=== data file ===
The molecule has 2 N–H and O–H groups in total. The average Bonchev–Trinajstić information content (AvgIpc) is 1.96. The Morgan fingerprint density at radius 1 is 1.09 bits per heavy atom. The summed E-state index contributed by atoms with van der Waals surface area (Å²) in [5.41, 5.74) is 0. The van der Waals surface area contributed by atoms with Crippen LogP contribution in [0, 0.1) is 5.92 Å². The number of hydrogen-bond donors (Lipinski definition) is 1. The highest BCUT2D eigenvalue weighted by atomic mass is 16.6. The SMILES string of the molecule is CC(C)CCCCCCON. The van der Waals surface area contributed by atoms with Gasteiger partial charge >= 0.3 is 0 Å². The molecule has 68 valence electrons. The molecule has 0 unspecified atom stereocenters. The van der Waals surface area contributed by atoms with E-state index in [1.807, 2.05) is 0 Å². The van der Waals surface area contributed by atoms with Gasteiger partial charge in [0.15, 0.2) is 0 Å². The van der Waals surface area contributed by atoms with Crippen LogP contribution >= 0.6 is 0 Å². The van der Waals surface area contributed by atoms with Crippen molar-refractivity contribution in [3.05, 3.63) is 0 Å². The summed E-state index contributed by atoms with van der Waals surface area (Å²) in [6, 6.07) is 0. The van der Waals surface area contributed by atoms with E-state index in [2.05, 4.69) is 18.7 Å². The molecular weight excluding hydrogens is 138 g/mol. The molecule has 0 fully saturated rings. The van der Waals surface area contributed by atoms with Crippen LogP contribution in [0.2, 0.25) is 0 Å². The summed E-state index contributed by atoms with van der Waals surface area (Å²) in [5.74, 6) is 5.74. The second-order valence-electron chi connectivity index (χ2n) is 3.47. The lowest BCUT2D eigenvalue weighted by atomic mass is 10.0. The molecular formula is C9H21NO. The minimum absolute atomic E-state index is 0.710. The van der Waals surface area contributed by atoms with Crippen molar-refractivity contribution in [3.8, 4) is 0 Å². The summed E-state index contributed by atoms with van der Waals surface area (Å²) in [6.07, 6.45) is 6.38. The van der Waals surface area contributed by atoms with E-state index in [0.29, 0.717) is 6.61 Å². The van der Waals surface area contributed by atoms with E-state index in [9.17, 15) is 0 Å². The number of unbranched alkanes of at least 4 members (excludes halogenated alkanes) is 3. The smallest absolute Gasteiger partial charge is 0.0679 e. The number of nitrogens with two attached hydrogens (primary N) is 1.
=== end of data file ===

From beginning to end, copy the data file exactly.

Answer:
The molecule has 2 N–H and O–H groups in total. The average Bonchev–Trinajstić information content (AvgIpc) is 1.96. The Morgan fingerprint density at radius 1 is 1.09 bits per heavy atom. The summed E-state index contributed by atoms with van der Waals surface area (Å²) in [5.41, 5.74) is 0. The van der Waals surface area contributed by atoms with Crippen LogP contribution in [0, 0.1) is 5.92 Å². The number of hydrogen-bond donors (Lipinski definition) is 1. The highest BCUT2D eigenvalue weighted by atomic mass is 16.6. The SMILES string of the molecule is CC(C)CCCCCCON. The van der Waals surface area contributed by atoms with Gasteiger partial charge >= 0.3 is 0 Å². The molecule has 68 valence electrons. The molecule has 0 unspecified atom stereocenters. The van der Waals surface area contributed by atoms with E-state index in [1.807, 2.05) is 0 Å². The van der Waals surface area contributed by atoms with Gasteiger partial charge in [0.15, 0.2) is 0 Å². The van der Waals surface area contributed by atoms with Crippen LogP contribution >= 0.6 is 0 Å². The van der Waals surface area contributed by atoms with Crippen molar-refractivity contribution in [3.05, 3.63) is 0 Å². The summed E-state index contributed by atoms with van der Waals surface area (Å²) in [6, 6.07) is 0. The van der Waals surface area contributed by atoms with E-state index in [2.05, 4.69) is 18.7 Å². The molecular weight excluding hydrogens is 138 g/mol. The molecule has 0 fully saturated rings. The van der Waals surface area contributed by atoms with Crippen LogP contribution in [0.2, 0.25) is 0 Å². The summed E-state index contributed by atoms with van der Waals surface area (Å²) in [5.74, 6) is 5.74. The second-order valence-electron chi connectivity index (χ2n) is 3.47. The lowest BCUT2D eigenvalue weighted by atomic mass is 10.0. The molecular formula is C9H21NO. The minimum absolute atomic E-state index is 0.710. The van der Waals surface area contributed by atoms with Crippen molar-refractivity contribution in [3.8, 4) is 0 Å². The summed E-state index contributed by atoms with van der Waals surface area (Å²) in [6.07, 6.45) is 6.38. The van der Waals surface area contributed by atoms with E-state index in [0.29, 0.717) is 6.61 Å². The van der Waals surface area contributed by atoms with E-state index in [9.17, 15) is 0 Å². The number of unbranched alkanes of at least 4 members (excludes halogenated alkanes) is 3. The smallest absolute Gasteiger partial charge is 0.0679 e. The number of nitrogens with two attached hydrogens (primary N) is 1.